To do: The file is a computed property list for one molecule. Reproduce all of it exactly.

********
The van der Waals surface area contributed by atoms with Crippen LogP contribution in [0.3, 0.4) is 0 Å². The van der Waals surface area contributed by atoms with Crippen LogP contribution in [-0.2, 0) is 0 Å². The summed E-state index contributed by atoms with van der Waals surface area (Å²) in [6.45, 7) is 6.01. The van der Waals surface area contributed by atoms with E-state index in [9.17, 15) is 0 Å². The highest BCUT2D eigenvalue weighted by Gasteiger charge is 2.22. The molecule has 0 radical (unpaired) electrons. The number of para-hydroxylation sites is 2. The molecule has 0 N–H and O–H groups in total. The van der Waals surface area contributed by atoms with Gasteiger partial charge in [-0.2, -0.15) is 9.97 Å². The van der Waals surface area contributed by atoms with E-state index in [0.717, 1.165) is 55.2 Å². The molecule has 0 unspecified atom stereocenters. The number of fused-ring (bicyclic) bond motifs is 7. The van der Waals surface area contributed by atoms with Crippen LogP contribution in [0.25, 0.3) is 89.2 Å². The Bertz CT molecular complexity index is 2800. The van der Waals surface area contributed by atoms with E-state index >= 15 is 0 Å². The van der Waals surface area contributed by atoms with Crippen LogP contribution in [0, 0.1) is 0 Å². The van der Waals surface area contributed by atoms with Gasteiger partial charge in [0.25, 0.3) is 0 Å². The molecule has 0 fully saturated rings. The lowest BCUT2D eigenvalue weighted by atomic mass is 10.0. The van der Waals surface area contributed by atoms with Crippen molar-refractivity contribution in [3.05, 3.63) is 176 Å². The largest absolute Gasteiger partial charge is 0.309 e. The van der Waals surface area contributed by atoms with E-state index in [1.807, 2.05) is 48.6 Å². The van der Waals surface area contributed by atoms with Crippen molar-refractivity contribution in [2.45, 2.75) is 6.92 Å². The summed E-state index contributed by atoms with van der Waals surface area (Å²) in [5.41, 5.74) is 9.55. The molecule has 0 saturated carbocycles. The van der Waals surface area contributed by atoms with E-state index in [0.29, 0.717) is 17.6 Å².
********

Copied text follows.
The van der Waals surface area contributed by atoms with Crippen LogP contribution in [0.3, 0.4) is 0 Å². The van der Waals surface area contributed by atoms with Crippen LogP contribution in [-0.2, 0) is 0 Å². The summed E-state index contributed by atoms with van der Waals surface area (Å²) in [6.45, 7) is 6.01. The van der Waals surface area contributed by atoms with E-state index in [9.17, 15) is 0 Å². The highest BCUT2D eigenvalue weighted by Gasteiger charge is 2.22. The molecule has 0 radical (unpaired) electrons. The number of para-hydroxylation sites is 2. The molecule has 0 N–H and O–H groups in total. The van der Waals surface area contributed by atoms with Gasteiger partial charge in [-0.2, -0.15) is 9.97 Å². The van der Waals surface area contributed by atoms with E-state index in [0.717, 1.165) is 55.2 Å². The molecule has 0 unspecified atom stereocenters. The number of fused-ring (bicyclic) bond motifs is 7. The van der Waals surface area contributed by atoms with Crippen LogP contribution in [0.25, 0.3) is 89.2 Å². The Bertz CT molecular complexity index is 2800. The van der Waals surface area contributed by atoms with E-state index >= 15 is 0 Å². The van der Waals surface area contributed by atoms with Crippen LogP contribution in [0, 0.1) is 0 Å². The van der Waals surface area contributed by atoms with Gasteiger partial charge in [0.25, 0.3) is 0 Å². The molecule has 0 fully saturated rings. The lowest BCUT2D eigenvalue weighted by atomic mass is 10.0. The van der Waals surface area contributed by atoms with Crippen molar-refractivity contribution in [3.05, 3.63) is 176 Å². The largest absolute Gasteiger partial charge is 0.309 e. The van der Waals surface area contributed by atoms with E-state index in [1.807, 2.05) is 48.6 Å². The van der Waals surface area contributed by atoms with Crippen molar-refractivity contribution in [2.45, 2.75) is 6.92 Å². The summed E-state index contributed by atoms with van der Waals surface area (Å²) in [5.41, 5.74) is 9.55. The molecule has 0 saturated carbocycles. The van der Waals surface area contributed by atoms with E-state index in [0.29, 0.717) is 17.6 Å².